By Spencer Hunt and Debra Jasper
The Cincinnati Enquirer
Abuse and inept care in Ohio's mental retardation system are so common that officials are sending out round after round of statewide alerts to counties and private agencies.
The notices tell care workers how to prevent dehydration, pneumonia, feeding-tube complications, scaldings — even thefts of mentally retarded people's ATM cards.
There's just one drawback: Few people read them.
"I've got to get information to direct-care staff, and that's the key, and we don't have that solved here today," says Ken Ritchey, director of the Ohio Department of Mental Retardation. He calls the alerts a "starting point."
Those same words can describe attempts to make major reforms in the way Ohio deals with 63,000 mentally retarded people.
Efforts got under way after a 1999 federal report skewered Ohio's system for failing to protect mentally retarded people from abuse, neglect and poor medical care.
The report blasted the state for lax oversight and conflicts of interest, questioning how counties can objectively investigate agencies they hire and monitor.
Federal regulators found that some people were in "immediate danger" and gave Ohio an April 2000 deadline to overhaul the system or risk losing hundreds of millions in Medicaid funds.
Despite the urgency, Ohio has been slow to act. At the state's request, regulators have extended the deadline for fixing the system seven times.
Mr. Ritchey notes that a committee of state officials, private agencies and advocates now reviews all confidential reports of deaths, abuse and neglect filed by counties. Previously, the reports were sent to Columbus and largely ignored.
The department also plans to use a new computer to better track reports. It plans to send millions more dollars into poorer counties in the next two years to help them pay for care. And this July, it expects to give up to 3,400 people in residential group homes more freedom to choose where they live.
"I'm a big believer in self-determination," Mr. Ritchey says. "I can't think of anything that will help the system more."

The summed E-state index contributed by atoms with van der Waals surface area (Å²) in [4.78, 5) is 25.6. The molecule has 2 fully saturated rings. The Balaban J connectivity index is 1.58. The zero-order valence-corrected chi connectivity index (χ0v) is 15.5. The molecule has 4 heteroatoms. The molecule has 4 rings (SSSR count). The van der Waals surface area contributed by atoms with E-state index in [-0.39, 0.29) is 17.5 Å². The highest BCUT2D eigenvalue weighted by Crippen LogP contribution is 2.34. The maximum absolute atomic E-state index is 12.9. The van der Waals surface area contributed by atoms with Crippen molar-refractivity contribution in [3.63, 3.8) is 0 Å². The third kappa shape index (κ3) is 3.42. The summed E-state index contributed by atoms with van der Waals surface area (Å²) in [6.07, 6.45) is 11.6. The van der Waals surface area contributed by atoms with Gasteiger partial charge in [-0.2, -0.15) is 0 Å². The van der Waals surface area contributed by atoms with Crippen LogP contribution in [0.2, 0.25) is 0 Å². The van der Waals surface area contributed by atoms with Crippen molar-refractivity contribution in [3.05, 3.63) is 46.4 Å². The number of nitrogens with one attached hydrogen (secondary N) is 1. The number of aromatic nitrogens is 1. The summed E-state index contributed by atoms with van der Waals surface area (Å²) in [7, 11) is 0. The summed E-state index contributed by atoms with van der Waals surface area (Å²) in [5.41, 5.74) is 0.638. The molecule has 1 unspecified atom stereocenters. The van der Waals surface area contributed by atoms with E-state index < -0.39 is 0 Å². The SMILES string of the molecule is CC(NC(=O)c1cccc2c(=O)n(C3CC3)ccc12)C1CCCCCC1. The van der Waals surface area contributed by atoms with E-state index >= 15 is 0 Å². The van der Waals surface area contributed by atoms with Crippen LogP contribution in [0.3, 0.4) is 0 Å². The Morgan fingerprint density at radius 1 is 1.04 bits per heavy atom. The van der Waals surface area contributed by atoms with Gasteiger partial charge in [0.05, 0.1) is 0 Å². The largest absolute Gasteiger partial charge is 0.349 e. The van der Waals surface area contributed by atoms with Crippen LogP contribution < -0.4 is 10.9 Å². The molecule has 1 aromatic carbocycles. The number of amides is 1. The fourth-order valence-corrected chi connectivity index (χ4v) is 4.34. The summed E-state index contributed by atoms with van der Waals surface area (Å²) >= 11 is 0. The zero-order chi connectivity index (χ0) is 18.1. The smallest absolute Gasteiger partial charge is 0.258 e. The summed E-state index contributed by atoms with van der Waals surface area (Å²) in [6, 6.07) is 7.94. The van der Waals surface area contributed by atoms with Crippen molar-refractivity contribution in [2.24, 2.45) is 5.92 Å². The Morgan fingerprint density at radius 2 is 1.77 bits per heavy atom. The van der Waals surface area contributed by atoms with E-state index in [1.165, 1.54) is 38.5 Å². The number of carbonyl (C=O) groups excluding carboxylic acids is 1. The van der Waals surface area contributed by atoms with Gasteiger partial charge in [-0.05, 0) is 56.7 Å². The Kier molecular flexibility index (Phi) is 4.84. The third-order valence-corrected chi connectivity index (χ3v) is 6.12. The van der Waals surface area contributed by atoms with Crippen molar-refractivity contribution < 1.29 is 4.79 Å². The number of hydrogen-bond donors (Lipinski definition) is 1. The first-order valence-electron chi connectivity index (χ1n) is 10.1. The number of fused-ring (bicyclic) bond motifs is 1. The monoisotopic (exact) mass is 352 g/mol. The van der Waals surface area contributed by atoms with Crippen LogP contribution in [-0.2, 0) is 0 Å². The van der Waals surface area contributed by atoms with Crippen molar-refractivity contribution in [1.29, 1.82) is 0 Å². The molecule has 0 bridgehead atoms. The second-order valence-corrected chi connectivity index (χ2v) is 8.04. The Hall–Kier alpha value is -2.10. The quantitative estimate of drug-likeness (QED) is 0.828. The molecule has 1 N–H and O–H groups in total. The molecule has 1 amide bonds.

Still, he says, there is much to be done.
A plan to move more people out of institutions and into community settings has met with fierce opposition from unionized care workers and other special interests.
Many people who want to live in their own places still would need government-funded nursing care and other help. Such care is expensive, and the state has not yet figured out a way to pay for it.
Even if the money were found, mentally retarded people still would face serious issues. The Enquirer found that people who are supposed to get at-home care daily or weekly are rarely watched over now. Many live in run-down apartments, have little to do and are lonely.
Moreover, recent California studies found that mentally retarded people are more likely to die in community group homes and supported-living apartments than in state institutions where more medical care is required.
Gary Tonks, executive director of the Arc of Ohio, the largest advocacy group in the state, acknowledges that problems persist but says he prefers to focus on progress Ohio has made.
"It's not happening fast enough, but we're traveling at light speed compared to what we were doing," says Mr. Tonks, who serves on the state committee that reviews incidents of abuse and neglect.
"The big step this year is people are reading the reports," he says. "Before, no one even read them."